This September 18th at GHP clinic we invite you to join us in observing the annual National HIV/AIDS and Aging Awareness Day (NHAAD). As per research, in the year 2014 more than 425,000 people aged 50 and above were diagnosed with HIV living in the USA alone. The highlights of the drive are to focus on the issues and challenges being faced by the older patients in regards to HIV awareness and its testing and prevention, care and treatment.
It is important that preventive measures are taken appropriately and awareness is spread specially to the people belonging to the 50 years and above segment. Here at GHP clinic, we are in full force to make sure that awareness for HIV/AIDS is spread like fire with multiple activities in the neighborhood and beyond. We counsel the old people coming in the clinic for other issues and treatment so that more people are aware and early diagnosis is possible for the people who are already infected and unaware.
Please join us to spread that importance of early detection of AIDS/HIV and make this National HIV/AIDS and aging awareness day an effective and successful day.
HIV stands for human immunodeficiency virus. If untreated, HIV can lead to AIDS. With early and continuous medical care, someone with HIV can live nearly as long as someone who does not have HIV. Everyone aged 13-64 should get tested for HIV at least once. Some people are more at risk for HIV and should be tested at least once a year. Some sexually active gay and bisexual men may benefit from more frequent testing (e.g., every 3-6 months). Women who are pregnant or planning to get pregnant should get tested as soon as possible so they can take steps to protect their babies if they have HIV.
As early as two weeks after exposure, people may develop flu-like symptoms such as a sore throat, rash, fever or chills. During this stage, the virus multiplies rapidly and is most contagious. These symptoms will last for a few weeks. After the first stage of infection, HIV then moves into a latency stage when there are no symptoms. More severe symptoms of HIV-caused infections and cancers will likely appear years later.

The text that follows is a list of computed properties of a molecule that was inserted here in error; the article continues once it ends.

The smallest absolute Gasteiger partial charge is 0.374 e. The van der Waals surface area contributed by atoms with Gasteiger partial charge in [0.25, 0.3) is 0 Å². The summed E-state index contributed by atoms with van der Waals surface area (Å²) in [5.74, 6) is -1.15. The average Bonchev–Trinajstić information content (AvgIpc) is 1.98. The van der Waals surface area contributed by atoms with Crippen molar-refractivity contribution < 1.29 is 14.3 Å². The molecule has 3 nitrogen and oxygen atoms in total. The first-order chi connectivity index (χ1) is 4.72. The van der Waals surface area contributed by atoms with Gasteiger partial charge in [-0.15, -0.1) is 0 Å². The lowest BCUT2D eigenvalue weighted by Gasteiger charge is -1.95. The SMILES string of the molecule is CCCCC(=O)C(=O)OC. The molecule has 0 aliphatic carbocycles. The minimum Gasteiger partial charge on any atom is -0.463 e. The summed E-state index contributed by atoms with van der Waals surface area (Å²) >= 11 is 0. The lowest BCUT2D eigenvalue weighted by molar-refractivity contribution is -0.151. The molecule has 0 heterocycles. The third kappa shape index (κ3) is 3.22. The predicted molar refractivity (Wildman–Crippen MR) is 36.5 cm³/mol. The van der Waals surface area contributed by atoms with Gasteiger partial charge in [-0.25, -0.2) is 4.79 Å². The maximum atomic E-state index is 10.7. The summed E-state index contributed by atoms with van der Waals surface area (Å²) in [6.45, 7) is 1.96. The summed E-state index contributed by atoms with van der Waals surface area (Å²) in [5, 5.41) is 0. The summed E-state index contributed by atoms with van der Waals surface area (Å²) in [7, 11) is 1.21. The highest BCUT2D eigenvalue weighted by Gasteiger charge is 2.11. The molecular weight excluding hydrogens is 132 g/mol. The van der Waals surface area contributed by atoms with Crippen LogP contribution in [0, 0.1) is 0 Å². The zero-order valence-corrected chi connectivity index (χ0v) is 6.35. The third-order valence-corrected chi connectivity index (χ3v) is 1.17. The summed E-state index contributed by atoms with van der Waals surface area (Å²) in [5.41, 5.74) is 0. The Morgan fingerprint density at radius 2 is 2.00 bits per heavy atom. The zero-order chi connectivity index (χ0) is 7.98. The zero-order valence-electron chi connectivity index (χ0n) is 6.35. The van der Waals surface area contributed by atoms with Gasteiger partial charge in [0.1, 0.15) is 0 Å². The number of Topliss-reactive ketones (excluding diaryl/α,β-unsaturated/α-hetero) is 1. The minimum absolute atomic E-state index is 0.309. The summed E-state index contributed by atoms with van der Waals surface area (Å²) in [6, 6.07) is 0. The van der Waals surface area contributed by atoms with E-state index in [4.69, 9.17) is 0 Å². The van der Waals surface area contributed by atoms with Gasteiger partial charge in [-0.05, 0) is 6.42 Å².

Typically, the virus is diagnosed through a blood test or by checking your saliva for the virus itself or the antibodies that target it. It’s very important to get tested if you’re having symptoms, or if you’ve had sex or shared needles with someone who is infected. And the CDC recommends all adults between the ages of 13 and 64 have at least one test in their lifetime.
However, HIV testing will not detect the virus right after exposure. In fact, it may take anywhere from 10 to 90 days, depending on your body and the type of test you take. At-home antibody tests in which you swab fluids from your gums or prick your finger are also available, but you may need your healthcare provider to perform a follow-up test.
If you think you’ve been exposed, see your doctor right away so you can discuss the option that is best for you; if it’s within 72 hours of exposure, they may recommend post-exposure prophylaxis, medications that may prevent you from becoming infected.
The virus can be found in the blood, semen and vaginal fluids of a person who is infected with HIV. Having unprotected sex, especially anal and vaginal intercourse, can put you at risk.
Getting a tattoo or body piercing with contaminated equipment can also pass on the virus, though the CDC says there are no known cases in the US. Sharing needles with a drug user can transmit the virus since blood is present in needles and syringes. And a mother who is HIV-positive can transmit it to her baby during pregnancy, childbirth or through breastfeeding, especially if she is not receiving HIV treatment.
Anyone can contract HIV, but there are certain factors that can increase the risk of HIV.
People living in communities with a high HIV infection rate are more likely to contract the virus from an infected person through sex, or through needle sharing.
The number of new HIV cases in the United States is highest among gay and bisexual men; they account for 70 percent of all new HIV infections. African Americans are the ethnic group with the most cases of HIV. And, transgender women who have sex with men have an increased risk, too.
Experts do know where HIV came from. In fact, the initial spread to humans began in the 1800s. HIV originated from a certain type of chimpanzee in Central Africa—the chimpanzees had a version of the virus called simian immunodeficiency virus that began spreading to humans when humans were hunting them and coming into contact with their blood in the process. Once humans became infected, the virus spread through Africa and other parts of the world, then to the United States by the 1970s.
While there is no cure for HIV, it is possible to control the virus with proper medical treatment. As soon as a person starts treatment, they’re not only working towards a longer life for themselves, they are also lowering the chances of the HIV spreading to someone else.
Practicing safe sex is the most effective way to prevent HIV. Unless you and your partner are monogamous and have both tested negative for HIV, use condoms and limit sexual contact with multiple partners. Here are some other ways to prevent HIV:
If you have HIV, maintaining healthy lifestyle habits is important. Here are some ways to live better with HIV: